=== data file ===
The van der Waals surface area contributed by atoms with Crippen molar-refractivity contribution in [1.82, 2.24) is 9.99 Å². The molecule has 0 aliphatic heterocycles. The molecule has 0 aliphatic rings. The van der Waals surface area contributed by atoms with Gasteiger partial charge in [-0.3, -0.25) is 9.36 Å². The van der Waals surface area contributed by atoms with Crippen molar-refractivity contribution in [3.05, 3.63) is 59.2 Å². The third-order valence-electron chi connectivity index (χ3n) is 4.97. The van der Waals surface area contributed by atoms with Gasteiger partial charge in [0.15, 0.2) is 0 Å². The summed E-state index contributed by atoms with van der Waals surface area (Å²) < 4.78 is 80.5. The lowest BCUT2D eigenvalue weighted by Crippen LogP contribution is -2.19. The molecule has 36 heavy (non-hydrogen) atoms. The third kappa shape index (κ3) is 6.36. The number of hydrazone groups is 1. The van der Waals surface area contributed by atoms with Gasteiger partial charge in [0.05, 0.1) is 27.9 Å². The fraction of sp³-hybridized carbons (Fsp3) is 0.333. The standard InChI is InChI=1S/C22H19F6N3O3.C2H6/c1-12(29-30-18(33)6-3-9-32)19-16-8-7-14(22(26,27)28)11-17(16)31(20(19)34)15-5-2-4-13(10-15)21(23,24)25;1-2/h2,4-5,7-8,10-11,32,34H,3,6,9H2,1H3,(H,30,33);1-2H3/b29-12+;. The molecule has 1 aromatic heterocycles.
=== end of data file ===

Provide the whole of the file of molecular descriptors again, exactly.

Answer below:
The van der Waals surface area contributed by atoms with Crippen molar-refractivity contribution in [1.82, 2.24) is 9.99 Å². The molecule has 0 aliphatic heterocycles. The molecule has 0 aliphatic rings. The van der Waals surface area contributed by atoms with Gasteiger partial charge in [-0.3, -0.25) is 9.36 Å². The van der Waals surface area contributed by atoms with Crippen molar-refractivity contribution in [3.05, 3.63) is 59.2 Å². The third-order valence-electron chi connectivity index (χ3n) is 4.97. The van der Waals surface area contributed by atoms with Gasteiger partial charge in [0.15, 0.2) is 0 Å². The summed E-state index contributed by atoms with van der Waals surface area (Å²) < 4.78 is 80.5. The lowest BCUT2D eigenvalue weighted by Crippen LogP contribution is -2.19. The molecule has 36 heavy (non-hydrogen) atoms. The third kappa shape index (κ3) is 6.36. The number of hydrazone groups is 1. The van der Waals surface area contributed by atoms with Gasteiger partial charge in [0.05, 0.1) is 27.9 Å². The fraction of sp³-hybridized carbons (Fsp3) is 0.333. The standard InChI is InChI=1S/C22H19F6N3O3.C2H6/c1-12(29-30-18(33)6-3-9-32)19-16-8-7-14(22(26,27)28)11-17(16)31(20(19)34)15-5-2-4-13(10-15)21(23,24)25;1-2/h2,4-5,7-8,10-11,32,34H,3,6,9H2,1H3,(H,30,33);1-2H3/b29-12+;. The molecule has 1 aromatic heterocycles.